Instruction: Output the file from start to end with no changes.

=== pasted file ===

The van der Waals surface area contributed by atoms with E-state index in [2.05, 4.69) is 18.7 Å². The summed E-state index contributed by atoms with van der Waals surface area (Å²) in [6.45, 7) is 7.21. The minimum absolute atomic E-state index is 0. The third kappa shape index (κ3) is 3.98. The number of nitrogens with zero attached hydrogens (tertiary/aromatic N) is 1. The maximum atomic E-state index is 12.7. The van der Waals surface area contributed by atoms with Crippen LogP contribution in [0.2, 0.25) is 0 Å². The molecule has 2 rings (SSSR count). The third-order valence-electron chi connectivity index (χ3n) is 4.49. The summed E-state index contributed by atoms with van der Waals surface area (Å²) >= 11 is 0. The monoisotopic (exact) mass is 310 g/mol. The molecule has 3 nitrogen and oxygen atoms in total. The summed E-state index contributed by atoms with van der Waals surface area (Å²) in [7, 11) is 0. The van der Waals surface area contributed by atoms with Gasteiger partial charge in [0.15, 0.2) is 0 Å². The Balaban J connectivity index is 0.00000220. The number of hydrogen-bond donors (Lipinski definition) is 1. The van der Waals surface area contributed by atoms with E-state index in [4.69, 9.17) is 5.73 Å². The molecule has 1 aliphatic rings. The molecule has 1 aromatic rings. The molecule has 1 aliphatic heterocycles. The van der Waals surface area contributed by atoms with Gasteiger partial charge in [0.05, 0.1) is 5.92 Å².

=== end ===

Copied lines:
The van der Waals surface area contributed by atoms with E-state index in [2.05, 4.69) is 18.7 Å². The summed E-state index contributed by atoms with van der Waals surface area (Å²) in [6.45, 7) is 7.21. The minimum absolute atomic E-state index is 0. The third kappa shape index (κ3) is 3.98. The number of nitrogens with zero attached hydrogens (tertiary/aromatic N) is 1. The maximum atomic E-state index is 12.7. The van der Waals surface area contributed by atoms with Crippen LogP contribution in [0.2, 0.25) is 0 Å². The molecule has 2 rings (SSSR count). The third-order valence-electron chi connectivity index (χ3n) is 4.49. The summed E-state index contributed by atoms with van der Waals surface area (Å²) >= 11 is 0. The monoisotopic (exact) mass is 310 g/mol. The molecule has 3 nitrogen and oxygen atoms in total. The summed E-state index contributed by atoms with van der Waals surface area (Å²) in [7, 11) is 0. The van der Waals surface area contributed by atoms with Gasteiger partial charge in [0.15, 0.2) is 0 Å². The Balaban J connectivity index is 0.00000220. The number of hydrogen-bond donors (Lipinski definition) is 1. The van der Waals surface area contributed by atoms with E-state index in [4.69, 9.17) is 5.73 Å². The molecule has 1 aliphatic rings. The molecule has 1 aromatic rings. The molecule has 1 aliphatic heterocycles. The van der Waals surface area contributed by atoms with Gasteiger partial charge in [0.05, 0.1) is 5.92 Å².